13. ^ Hadley, H. Roger (2010). "Lower Urinary Tract Dysfunction in Tethered Cord Syndrome". In Yamada, Shokei. Tethered Cord Syndrome in Children and Adults (Rev. ed.). Thieme Medical Publishers, Inc. p. 47. ISBN 978-1-60406-241-0.
  15. ^ Iskandar BJ, Fulmer BB, Hadley MN, Oakes WJ (2001). "Congenital tethered spinal cord syndrome in adults". Neurosurgical Focus. 10 (1): e7. doi:10.3171/foc.2001.10.1.8. PMID 16749759.
  16. ^ "Tethered spinal cord syndrome". National Institutes of Health. Retrieved 2008-08-28.
  17. ^ a b Kokubun, S.; Ozawa, H.; Aizawa, T.; Ly, N. M.; Tanaka, Y (July 2011). "Spine-shortening osteotomy for patients with tethered cord syndrome caused by lipomyelomeningocele". Journal of Neurosurgery: Spine. 15 (1): 21–27. doi:10.3171/2011.2.SPINE10114. PMID 21495816.
  18. ^ Miyakoshi, N.; Abe, E.; Suzuki, T.; Kido, T.; Chiba, M.; Shimada, Y. (2009). "Spine-shortening vertebral osteotomy for tethered cord syndrome: report of three cases". Spine. 34 (22): E823–E825. doi:10.1097/BRS.0b013e3181af2607. PMID 19829247.
  19. ^ Shih, P.; Halpin, R.; Ganju, A.; Liu, J.; Koski, T. (2010). "Management of Recurrent Adult Tethered Cord Syndrome". Neurosurgical Focus. 29 (1): E5. doi:10.3171/2010.3.FOCUS1073. PMID 20594003.
  20. ^ "Adult Tethered Cord". UCLA. Retrieved 2 July 2013.
  21. ^ Wehby MC, O'Hollaren PS, Abtin K, Hume JL, Richards BJ (2004). "Occult tight filum terminale syndrome: results of surgical untethering". Pediatric Neurosurgery. 40 (2): 51–7, discussion 58. doi:10.1159/000078908. PMID 15292632.
  22. ^ Fitzgerald, Kevin. "Tethered spinal cord syndrome".[unreliable medical source?]
  23. ^ Pinto, Fernando Campos Gomes; Fontes, Ricardo Bragança de Vasconcellos; Leonhardt, Marcos de Camargo; Amodio, Daniel Tassetto; Porro, Fabrizio Frutos; Machado, Jorge (2002-09-01). "Anatomic Study of the Filum Terminale and Its Correlations with the Tethered Cord Syndrome". Neurosurgery. 51 (3): 725–730. doi:10.1227/00006123-200209000-00019. ISSN 0148-396X.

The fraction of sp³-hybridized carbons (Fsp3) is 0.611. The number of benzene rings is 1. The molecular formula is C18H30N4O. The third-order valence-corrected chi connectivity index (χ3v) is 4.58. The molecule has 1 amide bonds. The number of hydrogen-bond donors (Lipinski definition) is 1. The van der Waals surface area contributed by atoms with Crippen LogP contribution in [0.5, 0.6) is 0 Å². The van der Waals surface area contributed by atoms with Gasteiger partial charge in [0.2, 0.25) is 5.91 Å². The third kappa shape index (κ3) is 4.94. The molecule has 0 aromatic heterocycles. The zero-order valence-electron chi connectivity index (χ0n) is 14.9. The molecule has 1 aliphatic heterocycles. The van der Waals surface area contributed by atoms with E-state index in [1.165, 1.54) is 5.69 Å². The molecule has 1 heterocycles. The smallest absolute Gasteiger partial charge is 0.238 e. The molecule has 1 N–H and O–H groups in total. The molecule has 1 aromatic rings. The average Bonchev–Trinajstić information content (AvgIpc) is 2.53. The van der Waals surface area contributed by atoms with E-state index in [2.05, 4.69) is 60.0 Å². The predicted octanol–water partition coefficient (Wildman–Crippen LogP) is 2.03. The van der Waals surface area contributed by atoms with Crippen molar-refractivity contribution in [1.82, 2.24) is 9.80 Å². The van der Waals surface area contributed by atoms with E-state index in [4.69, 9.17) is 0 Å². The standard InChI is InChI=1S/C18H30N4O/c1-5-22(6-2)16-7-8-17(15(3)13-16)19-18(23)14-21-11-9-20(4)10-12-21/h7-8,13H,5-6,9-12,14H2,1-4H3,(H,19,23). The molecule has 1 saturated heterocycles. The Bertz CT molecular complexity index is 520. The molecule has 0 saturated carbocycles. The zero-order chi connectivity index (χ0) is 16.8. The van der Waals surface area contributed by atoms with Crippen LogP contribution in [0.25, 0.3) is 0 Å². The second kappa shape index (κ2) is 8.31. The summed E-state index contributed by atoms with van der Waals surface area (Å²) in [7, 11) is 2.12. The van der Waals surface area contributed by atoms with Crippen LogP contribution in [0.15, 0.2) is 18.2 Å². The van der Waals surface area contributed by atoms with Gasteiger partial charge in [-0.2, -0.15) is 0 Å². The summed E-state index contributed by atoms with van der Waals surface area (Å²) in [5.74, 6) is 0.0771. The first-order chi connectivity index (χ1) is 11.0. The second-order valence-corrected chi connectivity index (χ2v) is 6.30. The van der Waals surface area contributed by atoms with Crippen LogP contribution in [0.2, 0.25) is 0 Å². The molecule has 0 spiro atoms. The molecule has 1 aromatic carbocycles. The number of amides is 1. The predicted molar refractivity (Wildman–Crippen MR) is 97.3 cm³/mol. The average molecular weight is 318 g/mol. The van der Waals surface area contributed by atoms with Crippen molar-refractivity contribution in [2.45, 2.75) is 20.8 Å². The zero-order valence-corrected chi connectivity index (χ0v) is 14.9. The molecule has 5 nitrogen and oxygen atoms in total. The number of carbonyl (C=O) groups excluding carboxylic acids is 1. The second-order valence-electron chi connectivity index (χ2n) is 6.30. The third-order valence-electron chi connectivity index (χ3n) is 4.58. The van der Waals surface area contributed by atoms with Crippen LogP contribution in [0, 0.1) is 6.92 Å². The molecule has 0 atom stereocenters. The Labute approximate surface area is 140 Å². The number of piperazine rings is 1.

24. ^ "Tethered spinal cord syndrome with lumbar segmental stenosis treated with XLIF". Interdisciplinary Neurosurgery. 9: 68–70. 2017-09-01. doi:10.1016/j.inat.2017.03.011. ISSN 2214-7519.
  25. ^ Steinberg, Jeffrey A; Wali, Arvin R; Martin, Joel; Santiago-Dieppa, David R; Gonda, David; Taylor, William. "Spinal Shortening for Recurrent Tethered Cord Syndrome via a Lateral Retropleural Approach: A Novel Operative Technique". Cureus. 9 (8). doi:10.7759/cureus.1632. ISSN 2168-8184. PMC 5663326. PMID 29104840.

Further reading[edit]

  • Metcalfe PD, Luerssen TG, King SJ, et al. (October 2006). "Treatment of the occult tethered spinal cord for neuropathic bladder: results of sectioning the filum terminale". The Journal of Urology. 176 (4 Pt 2): 1826–9, discussion 1830. doi:10.1016/j.juro.2006.04.090. PMID 16945660.
  • Drake JM; Anthony Herndon, C. D.; Joseph, David B. (2007). "Surgical management of the tethered spinal cord--walking the fine line". Neurosurgical Focus. 23 (2): E4. doi:10.3171/FOC-07/08/E4. PMID 17961008.
  • Bademci G, Saygun M, Batay F, et al. (2006). "Prevalence of primary tethered cord syndrome associated with occult spinal dysraphism in primary school children in Turkey". Pediatric Neurosurgery. 42 (1): 4–13. doi:10.1159/000089503. PMID 16357495.
  • Fontes RB, Saad F, Soares MS, de Oliveira F, Pinto FC, Liberti EA (May 2006). "Ultrastructural study of the filum terminale and its elastic fibers". Neurosurgery. 58 (5): 978–84. doi:10.1227/01.NEU.0000210224.54816.40. PMID 16639335.
  • Nazar GB, Casale AJ, Roberts JG, Linden RD (1995). "Occult filum terminale syndrome". Pediatric Neurosurgery. 23 (5): 228–35. doi:10.1159/000120965. PMID 8688347.
  • Wehby, Monica C.; O’Hollaren, Patrick S.; Abtin, Keyvan; Hume, Jenny L.; Richards, Benjamin J. (2004). "Occult Tight Filum terminale Syndrome: Results of Surgical Untethering". Pediatric Neurosurgery. 40 (2): 51–57. doi:10.1159/000078908. ISSN 1016-2291. PMID 15292632.

External links[edit]